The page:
That was a sobering moment for two reasons. First, I really do not spend much time worrying about his safety; of course, freak accidents can happen, but he is well trained and smart. Hearing about that moment, however, and the necessity of him drawing his weapon and potentially firing it, created a sense of anxiety about the work he does. The second sobering aspect of the event is how one bad decision can ruin, and in this case ought to have ended, someone’s life. The assailant was, as my husband described it, “very high on marijuana” and the officers had numerous resistance problems with him even after he was handcuffed. Because of his actions, he now has a felony charge against him. My husband’s explanation of police protocol makes sense to me now. Thus, if the positions were reversed between him and his partner, I would have expected my husband’s partner to look for a clean shot to shoot whomever was attempting to take my husband’s gun at the very same time that I wish he did not have to do that because it would have meant someone else’s life would end, either figuratively (in a cell) or literally (in a coffin).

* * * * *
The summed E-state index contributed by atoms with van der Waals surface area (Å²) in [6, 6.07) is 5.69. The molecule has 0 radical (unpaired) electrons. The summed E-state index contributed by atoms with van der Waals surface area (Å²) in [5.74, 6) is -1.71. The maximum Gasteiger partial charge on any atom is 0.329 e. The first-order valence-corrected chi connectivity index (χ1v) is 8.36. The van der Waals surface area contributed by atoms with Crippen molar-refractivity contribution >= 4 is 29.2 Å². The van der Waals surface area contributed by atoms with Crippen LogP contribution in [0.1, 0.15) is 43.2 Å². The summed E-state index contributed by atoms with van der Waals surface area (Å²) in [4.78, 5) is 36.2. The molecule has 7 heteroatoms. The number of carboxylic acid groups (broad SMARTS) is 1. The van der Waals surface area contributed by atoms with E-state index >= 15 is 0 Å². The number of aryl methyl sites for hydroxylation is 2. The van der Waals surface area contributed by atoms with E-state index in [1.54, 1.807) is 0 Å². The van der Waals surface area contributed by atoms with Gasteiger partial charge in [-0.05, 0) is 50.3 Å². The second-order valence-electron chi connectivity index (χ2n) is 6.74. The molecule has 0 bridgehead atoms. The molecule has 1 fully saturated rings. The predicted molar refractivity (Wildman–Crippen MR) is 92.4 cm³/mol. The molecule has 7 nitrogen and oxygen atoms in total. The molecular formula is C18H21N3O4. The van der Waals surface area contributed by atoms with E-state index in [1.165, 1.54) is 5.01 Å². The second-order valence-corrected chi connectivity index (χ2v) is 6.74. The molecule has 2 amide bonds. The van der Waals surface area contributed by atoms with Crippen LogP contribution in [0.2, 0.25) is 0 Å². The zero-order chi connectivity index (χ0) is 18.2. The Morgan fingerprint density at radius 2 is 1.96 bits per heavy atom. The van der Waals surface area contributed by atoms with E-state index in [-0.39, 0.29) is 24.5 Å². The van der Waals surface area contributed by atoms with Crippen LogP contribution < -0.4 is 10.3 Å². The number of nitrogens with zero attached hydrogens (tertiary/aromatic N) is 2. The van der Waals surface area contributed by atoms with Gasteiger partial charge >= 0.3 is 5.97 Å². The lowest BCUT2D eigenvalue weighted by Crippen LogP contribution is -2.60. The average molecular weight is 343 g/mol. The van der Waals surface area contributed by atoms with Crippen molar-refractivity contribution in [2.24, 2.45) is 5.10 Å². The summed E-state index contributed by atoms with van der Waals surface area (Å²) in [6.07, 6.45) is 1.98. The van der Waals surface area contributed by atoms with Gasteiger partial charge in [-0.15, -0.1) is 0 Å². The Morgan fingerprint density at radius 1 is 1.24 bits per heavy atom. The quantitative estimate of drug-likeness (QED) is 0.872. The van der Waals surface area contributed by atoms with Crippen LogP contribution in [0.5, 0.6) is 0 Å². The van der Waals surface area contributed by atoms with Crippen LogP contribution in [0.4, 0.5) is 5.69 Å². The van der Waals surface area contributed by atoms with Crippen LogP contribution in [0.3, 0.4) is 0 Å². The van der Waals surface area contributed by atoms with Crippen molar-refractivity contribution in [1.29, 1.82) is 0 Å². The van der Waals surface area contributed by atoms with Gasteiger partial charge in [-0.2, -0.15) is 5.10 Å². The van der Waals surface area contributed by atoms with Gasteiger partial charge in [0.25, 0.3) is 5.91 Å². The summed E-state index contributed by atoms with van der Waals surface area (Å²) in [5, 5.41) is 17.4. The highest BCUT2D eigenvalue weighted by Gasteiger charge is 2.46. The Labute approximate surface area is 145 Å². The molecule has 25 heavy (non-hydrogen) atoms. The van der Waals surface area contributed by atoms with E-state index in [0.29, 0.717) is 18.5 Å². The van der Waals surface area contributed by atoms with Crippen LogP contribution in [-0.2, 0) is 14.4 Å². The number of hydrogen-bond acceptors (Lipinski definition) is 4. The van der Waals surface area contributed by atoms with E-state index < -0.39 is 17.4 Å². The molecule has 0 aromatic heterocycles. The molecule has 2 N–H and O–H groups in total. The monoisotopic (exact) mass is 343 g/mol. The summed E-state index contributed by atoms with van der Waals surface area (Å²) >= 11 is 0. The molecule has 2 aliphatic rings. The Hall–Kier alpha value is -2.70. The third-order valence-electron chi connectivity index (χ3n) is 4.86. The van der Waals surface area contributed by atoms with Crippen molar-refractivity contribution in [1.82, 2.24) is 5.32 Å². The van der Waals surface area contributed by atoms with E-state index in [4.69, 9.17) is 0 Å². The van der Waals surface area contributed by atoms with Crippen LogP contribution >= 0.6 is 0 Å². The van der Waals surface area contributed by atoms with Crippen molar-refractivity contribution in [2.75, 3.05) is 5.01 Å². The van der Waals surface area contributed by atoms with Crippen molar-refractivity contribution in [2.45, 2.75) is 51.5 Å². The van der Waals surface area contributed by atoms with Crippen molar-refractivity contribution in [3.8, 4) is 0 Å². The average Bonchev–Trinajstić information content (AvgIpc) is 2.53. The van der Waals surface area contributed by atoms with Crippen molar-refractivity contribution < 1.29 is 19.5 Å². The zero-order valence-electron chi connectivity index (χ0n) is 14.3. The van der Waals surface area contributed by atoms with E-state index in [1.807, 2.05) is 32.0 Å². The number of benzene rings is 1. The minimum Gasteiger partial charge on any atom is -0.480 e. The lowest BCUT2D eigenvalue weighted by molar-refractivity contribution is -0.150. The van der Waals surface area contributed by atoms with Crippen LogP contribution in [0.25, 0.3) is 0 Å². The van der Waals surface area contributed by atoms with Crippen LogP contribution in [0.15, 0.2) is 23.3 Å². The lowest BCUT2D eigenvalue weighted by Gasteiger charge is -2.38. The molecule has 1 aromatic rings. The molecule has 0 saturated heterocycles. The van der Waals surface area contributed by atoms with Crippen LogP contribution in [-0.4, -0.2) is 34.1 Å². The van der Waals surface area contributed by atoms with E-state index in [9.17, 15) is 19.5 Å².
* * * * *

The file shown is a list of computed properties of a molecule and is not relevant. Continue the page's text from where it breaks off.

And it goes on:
I know police violence toward people of African descent and especially African American men is a sensitive issue. It is one that does not go away because so many unarmed Black men, women, and children are victims of police violence. It is for this reason that many social justice advocates are quick to dismiss any defense of the police or police training. I occupy a complex space then as someone who is often suspicious of police, generally speaking, but who lives with an officer and, consequently, am learning that police work is complicated and therefore standardized to protect both the officer and the civilian.